12-18-2009, 09:13 PM
This.

How can you banish this?

You might as well banish "the" and be done with it.

Michael J. Hoag
12-18-2009, 09:19 PM
I was speaking of a particular trendy web usage that makes me want to claw out my soul.

Remember, "The first man to compare the flabby cheeks of a young woman to a rose was obviously a poet; the first to repeat it was possibly an idiot." Dali.

Hip-Hop-a-potamus
12-18-2009, 09:26 PM
Ugh I so agree with these two.

There are things I say that annoy me b/c I say them too often and things I put in my writing that I'm constantly editing out:

even
really

Those are my two most-used and unnecessary words, I believe.

I'll second those last two and add "just". Not sure why that seems to end up in my writing all the time, but it just drives me crazy. DOH! There I go again.... :D

Hip-Hop-a-potamus
12-18-2009, 09:29 PM
"Mom, I've got something to tell you..."

It's never anything good, and lately, it's been expensive.

:ROFL:

And precisely the reason I have pets, and not kids!

Kitty Pryde
12-18-2009, 09:37 PM
Retard is a really, really rude word over here. It's so bad that it's NEVER used.


I hear it almost every day from high school kids, my coworkers, and my supposedly educated and kindly friends. When our friends use it, my partner and I must get this sort of evil red glow in our eyes or something, because they usually follow it up with, "oh, oops, sorry!" even though I have given up on telling people they sound like an asshole when they say it.

Libbie
12-18-2009, 09:41 PM
Preggers.

OH DEAR LORD how I hate this term. I am PREGNANT. Okay? PREGNANT. It's the SAME NUMBER OF SYLLABLES!!!!!!!!

OH MY GOD THANK YOU. I freaking hate "preggers," and "prego." JUST SAY PREGNANT. GOOD LORD!

DWSTXS
12-18-2009, 09:44 PM
The term 'baby bump'

do you really want to describe a human being as a 'bump'? If so, then you are a bump.

I hate this term. It's stupid, and it always sounds like the user is just trying oh-so-desperately to sound hip.

People who say it are moronic idiots.

Libbie
12-18-2009, 09:45 PM
I also would ban the addition of 'ie' to the end of words to make them sound cuter: 'baggie' instead of 'bag' is a particularly irritating example.

But...but...what about Libbie?

:'(

;)

Libbie
12-18-2009, 09:49 PM
The term 'baby bump'

do you really want to describe a human being as a 'bump'? If so, then you are a bump.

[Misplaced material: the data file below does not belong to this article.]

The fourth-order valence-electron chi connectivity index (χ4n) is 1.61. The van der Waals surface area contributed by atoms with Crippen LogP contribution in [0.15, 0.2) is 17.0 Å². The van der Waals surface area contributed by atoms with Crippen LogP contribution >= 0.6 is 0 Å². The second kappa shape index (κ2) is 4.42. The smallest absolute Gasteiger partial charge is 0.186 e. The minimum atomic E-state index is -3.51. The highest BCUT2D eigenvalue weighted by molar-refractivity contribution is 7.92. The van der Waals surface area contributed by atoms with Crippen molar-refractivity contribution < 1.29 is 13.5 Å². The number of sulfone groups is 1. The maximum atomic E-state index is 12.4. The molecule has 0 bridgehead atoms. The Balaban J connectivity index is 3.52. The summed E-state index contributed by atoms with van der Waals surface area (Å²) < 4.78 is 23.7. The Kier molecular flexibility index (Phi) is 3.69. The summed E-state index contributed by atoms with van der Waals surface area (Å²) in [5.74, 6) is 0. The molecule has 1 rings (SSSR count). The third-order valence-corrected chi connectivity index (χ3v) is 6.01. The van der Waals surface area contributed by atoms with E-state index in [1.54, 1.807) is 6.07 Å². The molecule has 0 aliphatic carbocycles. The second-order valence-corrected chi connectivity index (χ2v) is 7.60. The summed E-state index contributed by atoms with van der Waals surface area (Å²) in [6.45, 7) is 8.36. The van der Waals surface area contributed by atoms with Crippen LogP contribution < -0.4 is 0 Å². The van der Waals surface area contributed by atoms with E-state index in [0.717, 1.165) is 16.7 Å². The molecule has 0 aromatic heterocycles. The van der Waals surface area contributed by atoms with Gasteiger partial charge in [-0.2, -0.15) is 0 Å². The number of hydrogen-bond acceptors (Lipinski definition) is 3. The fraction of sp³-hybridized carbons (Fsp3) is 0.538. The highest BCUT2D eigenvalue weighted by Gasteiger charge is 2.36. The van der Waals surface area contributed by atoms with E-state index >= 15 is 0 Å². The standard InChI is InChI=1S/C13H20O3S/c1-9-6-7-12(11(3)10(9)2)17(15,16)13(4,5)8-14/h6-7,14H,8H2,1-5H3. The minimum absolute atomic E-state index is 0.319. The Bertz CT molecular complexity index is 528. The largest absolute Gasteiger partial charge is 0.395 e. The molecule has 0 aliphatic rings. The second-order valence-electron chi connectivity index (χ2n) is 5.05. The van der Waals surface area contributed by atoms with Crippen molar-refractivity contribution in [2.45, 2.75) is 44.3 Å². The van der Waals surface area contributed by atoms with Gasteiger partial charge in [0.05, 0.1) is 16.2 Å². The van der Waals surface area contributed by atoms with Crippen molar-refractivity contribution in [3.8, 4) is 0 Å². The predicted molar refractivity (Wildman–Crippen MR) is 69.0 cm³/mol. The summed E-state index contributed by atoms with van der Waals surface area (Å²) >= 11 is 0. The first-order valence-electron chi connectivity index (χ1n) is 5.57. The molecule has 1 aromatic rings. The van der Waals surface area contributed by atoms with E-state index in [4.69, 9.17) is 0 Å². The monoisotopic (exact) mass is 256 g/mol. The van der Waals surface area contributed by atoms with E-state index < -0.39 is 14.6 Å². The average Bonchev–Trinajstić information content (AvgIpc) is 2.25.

I hate this term. It's stupid, and it always sounds like the user is just trying oh-so-desperately to sound hip.

People who say it are moronic idiots.

Word up. I can't stand "baby bump." And the worshiping of all the "celebrities" who have "baby bumps" really makes me wonder if I'm living in an entire world of four-year-olds.

Birol
12-18-2009, 09:49 PM
:ROFL:

And precisely the reason I have pets, and not kids!

Pets can be expensive, t oo.

Hip-Hop-a-potamus
12-18-2009, 09:54 PM
Pets can be expensive, t oo.

Yes I know, but most do not require college educations.

HipHop<--has a 100 pound Great Pyrenees, and has the grooming bills to prove it.

scarletpeaches
12-18-2009, 09:57 PM
Preggers.

OH DEAR LORD how I hate this term. I am PREGNANT. Okay? PREGNANT. It's the SAME NUMBER OF SYLLABLES!!!!!!!!Or when men say "We're pregnant."

O RLY? Both of you?

DeleyanLee
12-18-2009, 09:58 PM
I remember the first time a friend gleefully squeeled "You're prego!" upon hearing my news.

My instant reply was: "I didn't morph into speghetti sauce. I'm just having a baby."


I truly dislike the pronounciation of text speak like "LOL", especially (but not limited to) use in a sentence: "That was so funny, I LOLed for ten minutes." (actually spoken by my daughter.)

Vandal
12-18-2009, 10:01 PM
The word "so" when used to mean "very much".

I am SO getting those shoes.

I am SO not liking this.

I will SO cut out their tongues if my sons ever speak this way.

scarletpeaches
12-18-2009, 10:01 PM
I use the words 'tard' and 'ghey' all the time and yes, I do spell them like that on MSN.

And I roffle and LOL.

PoppysInARow
12-18-2009, 10:05 PM
Try.

I hate that word sometimes. It becomes like an excuse to do nothing. "I'll try to be there. I'll try not to hate you, I'll try not to kill myself."

It's like, just say if you're going to do it or if you aren't. If you're not going to bethere, just don't be a pussy and say it. It's better than sitting there waiting for you and then you never show up.

:rant:

Rarri
12-18-2009, 10:08 PM
OH MY GOD THANK YOU. I freaking hate "preggers," and "prego." JUST SAY PREGNANT. GOOD LORD!

Oh God, absolutely. I hated hearing that term when i was pregnant and i still hate hearing it, two and a half years later.

DWSTXS
12-18-2009, 10:47 PM
any word that has a W in it that shouldn't because the user wants to sound hip.

rawkin - for rocking

hawt - for hot